Sat | Nov 17, 2018

McKenzie: Climate change hitting us hard

Published:Saturday | November 10, 2018 | 12:00 AMOkoye Henry/Gleaner Writer
McKenzie

WESTERN BUREAU:

The government of Jamaica has said it is prepared to take a proactive approach to sudden accidents and natural catastrophes by establishing a new funding programme to respond to damage caused by natural disasters.

Local Government Minister Desmond McKenzie made the announcement on Thursday while addressing the World Town Planning Day 2018 Conference at Jewel Grande in Montego Bay, St James.

While he did not give the specifics, McKenzie said the programme was approved by Cabinet on Monday and will be a top priority of the Government, which has been spending millions of dollars each year in response to natural disasters caused by climate change.

"The PIOJ (the Planning Institute of Jamaica) report in 2012 indicated that between the year 2001 and 2012, the country experienced 11 storms, including five major hurricanes, several floodings and the cost effect to the economy of the country amounting to $129 billion," said McKenzie.

"In fact, the damage caused by Hurricane Ivan in 2004 was equivalent to eight per cent GDP (gross domestic product) and in 2012, Hurricane Sandy accounted for 0.8 per cent GDP. This is the kind of devastating effect that a small country like us can experience," added McKenzie.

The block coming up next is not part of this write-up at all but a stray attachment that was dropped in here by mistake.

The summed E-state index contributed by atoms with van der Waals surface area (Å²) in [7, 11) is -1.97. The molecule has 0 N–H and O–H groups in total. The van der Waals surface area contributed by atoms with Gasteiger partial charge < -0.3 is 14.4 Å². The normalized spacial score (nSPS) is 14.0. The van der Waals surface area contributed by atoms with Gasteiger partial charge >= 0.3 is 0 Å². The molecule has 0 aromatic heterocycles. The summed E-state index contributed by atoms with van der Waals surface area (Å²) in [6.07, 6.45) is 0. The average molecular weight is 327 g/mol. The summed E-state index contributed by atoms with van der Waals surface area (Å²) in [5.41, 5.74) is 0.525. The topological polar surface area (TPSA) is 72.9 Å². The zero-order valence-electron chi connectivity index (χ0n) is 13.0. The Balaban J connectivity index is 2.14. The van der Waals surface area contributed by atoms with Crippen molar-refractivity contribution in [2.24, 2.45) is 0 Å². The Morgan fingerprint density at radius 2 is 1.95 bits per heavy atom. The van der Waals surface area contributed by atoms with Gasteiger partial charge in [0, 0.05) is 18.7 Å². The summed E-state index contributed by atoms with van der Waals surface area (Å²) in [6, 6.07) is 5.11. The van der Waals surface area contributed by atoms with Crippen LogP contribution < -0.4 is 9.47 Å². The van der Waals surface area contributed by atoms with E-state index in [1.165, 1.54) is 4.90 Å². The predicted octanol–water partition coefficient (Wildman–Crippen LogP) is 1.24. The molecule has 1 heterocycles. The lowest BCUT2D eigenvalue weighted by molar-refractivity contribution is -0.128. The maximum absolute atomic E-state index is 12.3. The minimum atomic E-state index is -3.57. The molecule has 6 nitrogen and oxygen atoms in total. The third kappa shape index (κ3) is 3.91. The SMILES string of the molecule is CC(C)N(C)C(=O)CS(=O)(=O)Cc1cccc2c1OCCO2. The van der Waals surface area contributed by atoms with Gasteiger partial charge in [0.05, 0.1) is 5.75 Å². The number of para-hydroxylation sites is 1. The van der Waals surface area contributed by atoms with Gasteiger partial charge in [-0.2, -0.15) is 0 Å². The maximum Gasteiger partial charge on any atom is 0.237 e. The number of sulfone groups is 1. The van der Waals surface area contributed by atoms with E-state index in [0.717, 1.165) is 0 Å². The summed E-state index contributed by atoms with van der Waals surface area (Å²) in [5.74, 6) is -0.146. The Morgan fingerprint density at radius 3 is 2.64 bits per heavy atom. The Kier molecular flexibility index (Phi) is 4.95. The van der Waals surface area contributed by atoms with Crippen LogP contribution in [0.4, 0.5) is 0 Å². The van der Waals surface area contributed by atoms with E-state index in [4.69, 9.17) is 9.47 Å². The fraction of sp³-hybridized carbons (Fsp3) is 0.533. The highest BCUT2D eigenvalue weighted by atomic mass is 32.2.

Widespread drought

 

The minister further stated that widespread drought conditions caused by climate change across parishes such as St Elizabeth, St James, Portland and Manchester have also been costing the country significant sums of money.

"This has forced the administration to respond and be spending in excess of J$450 million to alleviate drought conditions across the country. We have built water shops in Clarendon, Manchester and several other areas as we move to try to alleviate and give residents access to potable drinking water," continued McKenzie.

"Intense rainfall has resulted in significant flooding in Montego Bay, May Pen, Clarendon, Hanover, and Kingston. It was just over a year ago that the city of Montego Bay was washed away. Two weeks ago, when we had the rains in Kingston, less than an hour of rainfall, the city was gridlocked, locked down," stated McKenzie.

However, the minister sought to make it clear that the current administration is not to be blamed for flooding and droughts affecting the country as according to him, the country has neglected its infrastructures over the years.

"You will remember in Kingston when the Bustamante-led government decided to build the Sandy Gully. Many people were critical of the government, calling it 'gully government,' saying that the only thing that the government wanted to do is to build gully," said McKenzie. "Well, let us thank God for the Sandy Gully because if it wasn't built then Kingston would not exist today."

"Climate change is being seen and felt right across the region. There are more intense hurricane conditions and increasing rainfall, where we see now that there is hardly anymore seasonal period for rain," added McKenzie.